The powertrain in the FE07 car that Audi has unveiled for the 2021 Formula E season is the first it has designed and built internally.
And it’s a key technical package that is going to inform Audi’s future in global motorsport.
Lucas di Grassi and Rene Rast will drive in FE07 in Audi’s fourth full season as a factory entity.
But it will be the first time that the powertrain has been provided direct from Audi Sports headquarters in Neuberg, Germany.
Previously, Audi used several suppliers, including the Compact Dynamics company which is owned by the Schaeffler Group.
Schaeffler remains as a technical partner with the Audi Sport ABT Schaeffler entry but is not directly supplying parts within the powertrain cluster now.
The move to take the technical aspects fully in-house at Audi headquarters was always part of a long-term motorsport strategy that is set to spread way beyond its present programme in Formula E and apply across the board for Audi motorsport.
Getting that process underway has involved some experienced EV specialist engineers being brought in and some also sourced from internal Audi training programmes.
The decision to accelerate and grow internal capabilities in electric motorsport was made in early 2018 and has now borne fruit with the Audi e-tron FE07.
By 2025, Audi plans to unleash more than 30 electric models which will account for 40% of its sales.
It is a company with ambitions and targets to become a business that it says will offer ‘fully CO2-neutral premium mobility – with the aim of assuming the leading role among competitors’.
It also plans by 2025 to reduce the carbon footprint ‘of the vehicle fleet across the entire lifecycle’ by 30% compared to 2015.
Practically the changes have made Audi more agile, with quicker reaction times to situations that it hopes will prevent repeats of problems such as its bizarre inverter issue which wrecked di Grassi’s title defence in 2017/18.
From a technical standpoint Tristan Summerscale, as Formula E project leader, believes that the new FE07, which will be in situ now for two full seasons, is the most advanced and efficient design ever completed at Audi Sport.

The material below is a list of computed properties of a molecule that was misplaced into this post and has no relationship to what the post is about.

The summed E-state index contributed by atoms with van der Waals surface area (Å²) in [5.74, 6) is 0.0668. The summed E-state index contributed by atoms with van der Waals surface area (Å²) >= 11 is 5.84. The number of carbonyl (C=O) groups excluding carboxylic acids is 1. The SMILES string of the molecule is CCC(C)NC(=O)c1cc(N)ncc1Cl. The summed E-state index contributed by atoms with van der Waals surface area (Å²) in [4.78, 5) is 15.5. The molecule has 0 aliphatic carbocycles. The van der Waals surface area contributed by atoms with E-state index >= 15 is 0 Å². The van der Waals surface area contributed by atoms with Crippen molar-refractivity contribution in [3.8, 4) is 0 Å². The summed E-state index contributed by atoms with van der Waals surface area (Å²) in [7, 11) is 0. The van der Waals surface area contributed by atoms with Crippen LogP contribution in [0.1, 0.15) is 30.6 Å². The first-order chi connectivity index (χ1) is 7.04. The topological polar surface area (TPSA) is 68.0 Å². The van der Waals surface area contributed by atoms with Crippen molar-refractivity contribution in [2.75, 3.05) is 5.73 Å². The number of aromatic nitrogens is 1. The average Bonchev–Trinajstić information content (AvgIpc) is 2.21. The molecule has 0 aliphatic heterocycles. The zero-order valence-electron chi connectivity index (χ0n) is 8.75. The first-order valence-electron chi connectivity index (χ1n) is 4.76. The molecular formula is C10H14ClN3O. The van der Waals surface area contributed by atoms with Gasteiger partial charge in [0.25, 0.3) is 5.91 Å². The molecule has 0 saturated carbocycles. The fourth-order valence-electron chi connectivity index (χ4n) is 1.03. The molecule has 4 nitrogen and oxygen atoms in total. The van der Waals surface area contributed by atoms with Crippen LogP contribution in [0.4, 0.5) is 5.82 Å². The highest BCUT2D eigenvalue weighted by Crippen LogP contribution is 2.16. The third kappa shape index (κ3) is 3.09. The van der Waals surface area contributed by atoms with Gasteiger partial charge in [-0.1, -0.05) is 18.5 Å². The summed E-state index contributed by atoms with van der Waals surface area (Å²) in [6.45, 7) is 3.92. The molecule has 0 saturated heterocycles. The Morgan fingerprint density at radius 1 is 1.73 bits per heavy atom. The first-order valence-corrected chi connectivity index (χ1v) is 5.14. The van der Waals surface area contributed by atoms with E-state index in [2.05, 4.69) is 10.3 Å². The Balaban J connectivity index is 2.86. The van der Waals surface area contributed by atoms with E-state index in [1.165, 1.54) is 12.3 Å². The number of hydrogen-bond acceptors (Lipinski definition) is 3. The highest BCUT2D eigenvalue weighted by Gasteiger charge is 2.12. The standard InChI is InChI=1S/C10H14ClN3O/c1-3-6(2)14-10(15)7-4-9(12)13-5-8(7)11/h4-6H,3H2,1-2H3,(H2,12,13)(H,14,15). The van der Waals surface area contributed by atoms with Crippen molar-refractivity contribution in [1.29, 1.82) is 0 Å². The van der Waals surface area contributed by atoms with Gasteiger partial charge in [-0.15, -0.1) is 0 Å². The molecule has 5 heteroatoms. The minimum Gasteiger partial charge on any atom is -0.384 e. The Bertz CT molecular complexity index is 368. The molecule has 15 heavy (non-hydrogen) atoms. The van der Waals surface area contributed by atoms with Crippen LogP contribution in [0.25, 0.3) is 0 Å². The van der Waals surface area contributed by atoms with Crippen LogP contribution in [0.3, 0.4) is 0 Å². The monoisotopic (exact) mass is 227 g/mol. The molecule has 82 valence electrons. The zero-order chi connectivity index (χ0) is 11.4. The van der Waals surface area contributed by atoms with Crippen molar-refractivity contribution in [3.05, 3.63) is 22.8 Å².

“What I find particularly impressive is the tight packaging that has been achieved,” said Summerscale.
“If you compare the weight of the MGU and the inverter, it is under 35 kilogrammes to the equivalent power output of a similar internal combustion engine, this is definitely the lighter and more efficient solution.
“The complete efficiency of this powertrain is over 95%, so quite a remarkable number.
“And again, compared to an internal combustion engine powertrain, that’s more than double the efficiency.”
The move to a self-sufficient technical model comes just at the time the VW Group is completing reviews of its future motorsport programmes.
This will include Audi’s future in Formula E for the Gen3 era which begins at the end of 2022 but which has to be committed to by next spring at the latest.
The Race understands that a decision on whether the VW Group, which is the only OEM to have two brands in Formula E as Porsche is also present, will continue with two entities is to be made imminently.
Audi has earmarked 50% of its marketing budget for topics ‘centred on electric mobility’, but the word within Formula E is that the series could lose two present manufacturers ahead of the ninth season in 2022/23.
With some initial design work on Gen3 models already underway, the clock is ticking to see which teams may fall by the wayside.
Whatever is decided, it will be against the backdrop of a perfect storm during a disastrously unforeseen pandemic that has crippled some industries added to a significant transition to electric mobility.
Ultimately it will come down to just how robust the two VW brands are, both at present and in forecasts for the next decade at least, to decide if both Audi and Porsche can continue to race on the same grid.